Prime Minister Abe Declares: "Sanctions Will Continue until The Abductees Issue Is Resolved". Or so Yomiuri claims. But did he? This is what Asahi had to say: Prime Minister Abe: Sanctions Will Not Lifted until It Ends Nuclear Activities.
Actually, if you read the articles, you will see that Mr. Abe talked about two sanctions; one, the UNSC Resolution 1718 sanctions focused on North Korea's nuclear weapons and missile programs (sidebar: Japanese authorities point to the passage "Underlining the importance that the DPRK respond to other security and humanitarian concerns of the international community" in the UNSC Resolution 1718 –preamble as recognition of the abductees issue); and the other, the stronger Japanese sanctions imposed after the July missile test and the more recent nuclear test. However, Yomiuri chose to start the article with the Japan's non-UN sanctions, while Asahi led off with the UN sanctions. You wonder which came first, since they clearly came from the same burasagari shuzai, i.e., (literally) "hanging-onto(-the-briefer) press briefing" that Mr. Abe himself does once a day (sidebar: It is much more accommodating, if less entertaining than the Bush administration's Tom Snow Comedy Central).
Though both articles e roughly the same in content, and made clear distinction between these two sets of sanctions, they decided to lead with different parts of Mr. Abe's press briefing. making the articles spin off in different directions.
This becomes even more obvious if you look at what Mr. Abe actually said about the Japanese sanctions. According to Yomiuri, Mr. Abe said, "We have imposed sanctions because North Korea has not responded with sincerity on the missile test, nuclear test, and abductees issues" and declared that the sanctions would be continued unless there was progress, including the abductees issue. Asahi has Mr. Abe saying more or less the same thing, but the important thing here is that Mr. Abe apparently mentioned all three issues, in sequence. Moreover, the more serious sanctions have been imposed on the occasion of the missile and nuclear tests. So, it is logical to assume that easing of sanctions will also be sequential, and Mr. Abe has said nothing to rule that possibility out. Indeed, it would be difficult for Japan, just because there is no progress on the abductees issue, to keep its own (mostly) missile- and nuclear- test sanctions in place if the rest of the Five, as well as other nations agree to ease up.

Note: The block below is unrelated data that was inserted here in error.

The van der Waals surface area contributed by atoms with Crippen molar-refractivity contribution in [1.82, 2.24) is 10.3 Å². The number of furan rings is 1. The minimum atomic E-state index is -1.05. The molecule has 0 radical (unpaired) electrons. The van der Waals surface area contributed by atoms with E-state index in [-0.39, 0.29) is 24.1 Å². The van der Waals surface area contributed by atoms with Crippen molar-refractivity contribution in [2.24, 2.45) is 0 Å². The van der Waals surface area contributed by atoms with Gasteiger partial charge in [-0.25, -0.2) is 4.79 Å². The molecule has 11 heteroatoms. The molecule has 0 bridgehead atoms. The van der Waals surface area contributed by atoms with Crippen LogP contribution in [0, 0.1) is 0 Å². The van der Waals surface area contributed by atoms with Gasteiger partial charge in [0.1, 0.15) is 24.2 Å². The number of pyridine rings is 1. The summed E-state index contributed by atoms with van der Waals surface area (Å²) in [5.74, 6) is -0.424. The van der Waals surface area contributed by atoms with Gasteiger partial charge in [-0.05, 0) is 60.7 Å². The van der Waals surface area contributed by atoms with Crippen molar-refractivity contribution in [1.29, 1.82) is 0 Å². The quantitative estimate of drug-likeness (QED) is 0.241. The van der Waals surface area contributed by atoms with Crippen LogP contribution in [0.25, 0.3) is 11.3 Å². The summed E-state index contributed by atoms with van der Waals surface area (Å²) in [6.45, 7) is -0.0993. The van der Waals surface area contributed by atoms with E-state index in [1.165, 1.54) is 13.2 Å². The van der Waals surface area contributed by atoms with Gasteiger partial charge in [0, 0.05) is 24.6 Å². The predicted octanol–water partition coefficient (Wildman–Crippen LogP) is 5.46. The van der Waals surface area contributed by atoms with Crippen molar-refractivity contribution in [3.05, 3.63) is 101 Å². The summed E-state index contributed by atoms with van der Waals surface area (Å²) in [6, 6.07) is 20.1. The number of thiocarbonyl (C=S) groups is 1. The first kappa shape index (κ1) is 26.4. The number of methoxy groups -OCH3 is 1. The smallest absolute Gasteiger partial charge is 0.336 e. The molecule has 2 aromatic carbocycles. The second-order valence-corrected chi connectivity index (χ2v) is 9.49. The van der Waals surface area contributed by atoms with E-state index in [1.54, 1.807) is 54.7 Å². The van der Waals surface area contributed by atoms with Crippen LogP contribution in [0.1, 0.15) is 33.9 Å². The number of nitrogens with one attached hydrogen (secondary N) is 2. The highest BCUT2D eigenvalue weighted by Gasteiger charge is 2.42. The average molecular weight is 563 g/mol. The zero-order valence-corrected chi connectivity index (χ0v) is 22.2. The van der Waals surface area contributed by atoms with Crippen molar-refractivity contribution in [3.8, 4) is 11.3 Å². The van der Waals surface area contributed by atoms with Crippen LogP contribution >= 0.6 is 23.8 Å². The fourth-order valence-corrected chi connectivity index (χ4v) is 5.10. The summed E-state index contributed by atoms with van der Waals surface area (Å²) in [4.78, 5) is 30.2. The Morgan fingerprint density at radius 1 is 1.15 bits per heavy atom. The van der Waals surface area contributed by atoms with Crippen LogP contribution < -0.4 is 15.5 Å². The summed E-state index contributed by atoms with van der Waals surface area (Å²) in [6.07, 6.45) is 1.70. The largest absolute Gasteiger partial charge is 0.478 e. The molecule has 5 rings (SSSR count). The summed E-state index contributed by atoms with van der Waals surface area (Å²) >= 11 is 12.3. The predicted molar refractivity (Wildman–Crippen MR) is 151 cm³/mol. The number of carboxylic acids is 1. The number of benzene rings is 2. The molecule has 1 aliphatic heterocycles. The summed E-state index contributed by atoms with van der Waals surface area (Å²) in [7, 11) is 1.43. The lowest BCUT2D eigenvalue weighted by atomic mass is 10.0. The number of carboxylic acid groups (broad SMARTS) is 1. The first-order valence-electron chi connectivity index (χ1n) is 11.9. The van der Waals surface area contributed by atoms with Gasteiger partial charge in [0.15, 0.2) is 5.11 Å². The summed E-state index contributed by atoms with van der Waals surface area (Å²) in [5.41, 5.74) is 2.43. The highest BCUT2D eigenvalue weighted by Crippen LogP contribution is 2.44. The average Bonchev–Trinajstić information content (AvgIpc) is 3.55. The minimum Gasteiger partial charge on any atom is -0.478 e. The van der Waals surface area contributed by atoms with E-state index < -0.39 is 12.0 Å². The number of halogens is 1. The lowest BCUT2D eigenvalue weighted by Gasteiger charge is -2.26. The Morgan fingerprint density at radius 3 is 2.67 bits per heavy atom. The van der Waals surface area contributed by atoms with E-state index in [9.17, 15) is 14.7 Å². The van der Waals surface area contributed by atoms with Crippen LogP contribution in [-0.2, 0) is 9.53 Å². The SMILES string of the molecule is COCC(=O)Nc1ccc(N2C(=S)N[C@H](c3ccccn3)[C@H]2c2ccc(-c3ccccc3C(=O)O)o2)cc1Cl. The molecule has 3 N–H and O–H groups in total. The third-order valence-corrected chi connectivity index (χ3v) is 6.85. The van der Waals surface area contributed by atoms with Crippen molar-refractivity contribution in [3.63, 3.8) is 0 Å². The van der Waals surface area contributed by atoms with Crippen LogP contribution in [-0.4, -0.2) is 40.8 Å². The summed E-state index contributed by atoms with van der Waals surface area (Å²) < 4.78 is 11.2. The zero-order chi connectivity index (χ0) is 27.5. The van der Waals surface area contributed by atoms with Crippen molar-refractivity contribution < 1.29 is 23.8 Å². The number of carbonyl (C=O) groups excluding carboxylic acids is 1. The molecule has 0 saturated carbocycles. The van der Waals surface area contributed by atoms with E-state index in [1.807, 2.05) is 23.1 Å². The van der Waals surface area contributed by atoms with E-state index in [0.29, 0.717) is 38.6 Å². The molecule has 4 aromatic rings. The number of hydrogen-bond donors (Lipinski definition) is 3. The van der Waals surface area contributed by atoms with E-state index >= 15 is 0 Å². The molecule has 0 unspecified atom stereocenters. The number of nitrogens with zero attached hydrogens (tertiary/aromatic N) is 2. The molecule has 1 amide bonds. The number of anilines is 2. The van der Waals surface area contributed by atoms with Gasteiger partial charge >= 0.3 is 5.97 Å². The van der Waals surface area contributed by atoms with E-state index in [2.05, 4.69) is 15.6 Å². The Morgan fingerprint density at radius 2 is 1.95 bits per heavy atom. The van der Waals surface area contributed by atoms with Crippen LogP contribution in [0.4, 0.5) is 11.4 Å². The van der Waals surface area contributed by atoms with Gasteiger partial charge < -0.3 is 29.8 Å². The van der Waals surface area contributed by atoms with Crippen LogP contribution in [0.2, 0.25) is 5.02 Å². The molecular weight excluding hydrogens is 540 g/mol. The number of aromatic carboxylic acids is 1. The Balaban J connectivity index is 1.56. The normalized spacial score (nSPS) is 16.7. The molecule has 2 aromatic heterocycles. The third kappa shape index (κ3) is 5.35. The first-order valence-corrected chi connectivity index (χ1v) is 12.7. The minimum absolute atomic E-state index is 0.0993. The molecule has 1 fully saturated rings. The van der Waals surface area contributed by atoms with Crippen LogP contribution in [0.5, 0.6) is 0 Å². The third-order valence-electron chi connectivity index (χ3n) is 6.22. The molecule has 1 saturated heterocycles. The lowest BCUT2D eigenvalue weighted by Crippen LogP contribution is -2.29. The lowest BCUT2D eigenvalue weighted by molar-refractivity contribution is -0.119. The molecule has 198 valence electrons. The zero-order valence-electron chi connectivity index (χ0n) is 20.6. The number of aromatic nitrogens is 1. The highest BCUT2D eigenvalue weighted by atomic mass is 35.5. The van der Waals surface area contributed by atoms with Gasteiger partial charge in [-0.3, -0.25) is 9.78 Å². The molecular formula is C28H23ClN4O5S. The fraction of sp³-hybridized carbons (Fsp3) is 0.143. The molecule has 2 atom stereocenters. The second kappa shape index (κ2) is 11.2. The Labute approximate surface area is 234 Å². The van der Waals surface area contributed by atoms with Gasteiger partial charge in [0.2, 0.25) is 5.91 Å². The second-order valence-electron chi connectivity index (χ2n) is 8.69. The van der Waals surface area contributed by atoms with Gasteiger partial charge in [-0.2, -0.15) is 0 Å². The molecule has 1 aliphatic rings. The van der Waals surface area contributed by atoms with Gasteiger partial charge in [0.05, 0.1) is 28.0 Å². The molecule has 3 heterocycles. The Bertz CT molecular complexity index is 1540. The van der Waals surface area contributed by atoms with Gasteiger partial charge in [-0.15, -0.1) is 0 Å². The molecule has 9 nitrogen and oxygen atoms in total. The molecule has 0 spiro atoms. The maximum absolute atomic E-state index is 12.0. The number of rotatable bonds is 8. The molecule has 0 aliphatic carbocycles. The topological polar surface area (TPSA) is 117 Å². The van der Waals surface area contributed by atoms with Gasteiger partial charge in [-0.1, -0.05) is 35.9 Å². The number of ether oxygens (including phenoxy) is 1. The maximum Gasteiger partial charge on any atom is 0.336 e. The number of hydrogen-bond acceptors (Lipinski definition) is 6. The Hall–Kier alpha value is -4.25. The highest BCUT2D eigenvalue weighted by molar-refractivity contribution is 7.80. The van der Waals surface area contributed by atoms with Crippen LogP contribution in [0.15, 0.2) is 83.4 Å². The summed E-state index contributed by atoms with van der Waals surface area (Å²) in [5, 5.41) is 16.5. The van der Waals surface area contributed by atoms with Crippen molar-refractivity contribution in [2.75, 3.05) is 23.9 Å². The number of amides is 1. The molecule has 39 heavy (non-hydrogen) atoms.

What Yomiuri tells us about Mr. Abe's briefing is not untrue. But there is a tinge of truthiness to it. I don't see much beyond a North Korean standstill plus easing of US financial sanctions (quid pro quo for North Korea ceasing and desisting on its criminal activities) that can be done without a drastic change in outlook for the Kim Jong-il regime. But if something beyond such a limited deal develops and there is no progress in sight on the abductees issue, it could turn out that Yomiuri will have positioned itself so that it has no choice but to question the inevitable decisions whatever administration at that point will be making. And if the prime minister making those decisions turns out to be Mr. Abe (if he lasts that long and North Korea bends earlier than I dare hope for), he will be hard put to maintain the sympathies that propelled him to the highest office.
Note: The foreign media seems not to have reported this at all. The BBC merely reported on Foreign Minister Aso's press briefing, which seems to have made no mention of the abductees issue in regard to sanctions. This is clear indication that Mr. Abe's briefing came from the burasagari shuzai, i.e., and not a formal press conference. There should be nothing in principle that keeps foreign correspondents out of Mr. Abe's burasagari, but even the New York Times would be hard put to assign somebody to follow him around all day. Perhaps the foreign media should pitch in and jointly finance a stringer to do that.